Raspberry & Cream Marshmallows for Leftovers Club & NYC Bake Sale for No Kid Hungry

by kellybakes in ,


When's the last time you let yourself make a big ol' mess just for the fun of it?  If you saw the heaps of dirty clothes collage of garments adorning my bedroom floor, you'd know that I'm no stranger to messes, but it's rare that I intentionally sit and get my hands dirty for the sake of playing. When I was a little kid, I used to love playing in the mud. I'd play "cooking show" with moss and dirt and whatever earthly ingredients I could find. Somewhere along the way, I lost that ability to be present, get dirty and let my imagination take over. I admit, it would be weird if I were to go to the park, plunk myself down and start making mudpies as an adult, even if some of the kids in the sandbox are bigger than me. But, what I'd like to get back is the ability to let my mind be at peace enough to be vulnerable to my imagination and the present moment.

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Meyer Lemon Meringue Pie Marshmallows

by kellybakes in ,


lemon meringue pie marshmallows

Admittedly, I made these meyer lemon meringue pie marshmallows a week ago. They were inspired by the loveliest, silky meyer lemon curd ever to come out of my kitchen. As I kept digging my spoon into the mason jar of buttery yellow slightly tart goodness, an idea struck me: the curd had the best part of a lemon meringue pie but without the hassle of baking a crust. And, as I gorged myself on several more spoonfuls mused upon the thought of pie, I was transfixed by the idea of dreamy meringue and my mind jumped straight to marshmallows.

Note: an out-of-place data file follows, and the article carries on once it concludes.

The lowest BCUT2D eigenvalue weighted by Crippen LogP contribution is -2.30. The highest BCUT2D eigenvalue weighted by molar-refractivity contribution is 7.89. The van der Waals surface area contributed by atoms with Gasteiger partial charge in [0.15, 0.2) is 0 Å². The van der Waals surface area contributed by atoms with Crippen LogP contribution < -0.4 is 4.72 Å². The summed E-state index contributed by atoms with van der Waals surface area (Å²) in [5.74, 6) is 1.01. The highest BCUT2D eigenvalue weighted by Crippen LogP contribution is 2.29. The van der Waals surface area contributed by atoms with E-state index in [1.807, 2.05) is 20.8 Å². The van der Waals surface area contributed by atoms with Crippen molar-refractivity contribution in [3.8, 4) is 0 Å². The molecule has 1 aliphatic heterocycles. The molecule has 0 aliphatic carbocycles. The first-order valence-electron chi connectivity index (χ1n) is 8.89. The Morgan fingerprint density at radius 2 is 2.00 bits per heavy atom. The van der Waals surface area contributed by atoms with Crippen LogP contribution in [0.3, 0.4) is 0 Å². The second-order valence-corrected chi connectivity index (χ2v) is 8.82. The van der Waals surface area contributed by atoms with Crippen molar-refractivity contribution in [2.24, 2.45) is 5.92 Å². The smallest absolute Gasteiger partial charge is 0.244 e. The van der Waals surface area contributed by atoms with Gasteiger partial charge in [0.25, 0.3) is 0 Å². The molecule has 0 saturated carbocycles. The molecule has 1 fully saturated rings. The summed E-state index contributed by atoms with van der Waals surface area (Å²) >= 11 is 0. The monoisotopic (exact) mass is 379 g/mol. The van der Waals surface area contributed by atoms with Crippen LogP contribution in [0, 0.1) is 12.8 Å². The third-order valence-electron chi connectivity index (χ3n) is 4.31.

lemon meringue pie marshmallows

It might just be for the best that I didn't post these right away. See, I've been sick for almost a week. Like, it started as a sinus headache for a day and then BOOM. I was canoodling with a tissue box, slathering Vicks Vapo-rub on myself (rubbing eucalyptus smelling ointment on your pale & wan skin is never as sexy as tanning oil on golden skin at the beach, no matter how hard you make duck lips and toss your hair), chugging Mucinex (why is there red dye 40 in it if it's blue?) and trying not to suffocate in the pile of used Kleenex on my bed. (I know, I know. I'm the epitome of attractiveness.)

ANYWAY, with all that staying-indoors-yucky-feeling-ism, I could use a little sunshine in my world. Enter these lemon meringue pie marshmallows. The unflavored marshmallow flavor and texture clearly lends itself to being meringue's stunt double, but the bright just barely tart flavor of the meyer lemon layer really steals the show. Because of the acidity in the lemon juice, it doesn't get quite as stiff as the normal layer of marshmallow; in fact, it whips up like a silky, dream. Rest assured, however, it should set just fine.

meyer lemon meringue pie marshmallows

Meyer Lemon Meringue Pie Marshmallows

For the top "meringue" layer One Half Batch Vanilla Marshmallows (I followed Shauna Sever's recipe directly; you can feel free to use a different recipe if you have a favorite! I originally made an entire batch, but didn't like the ratio to the lemon layer, which is why I recommend using half the recipe)

For the "lemon filling" layer (I adapted the above recipe)

Ingredients

For the mallows
4 1/2 teaspoons unflavored powdered gelatin (or, 2 packages Knox)
1/2 C meyer lemon juice (approximately the juice of 2 lemons; mine came up just short by a tablespoon or so, so I compensated with water until I reached the 1/2 cup line of my liquid measuring cup)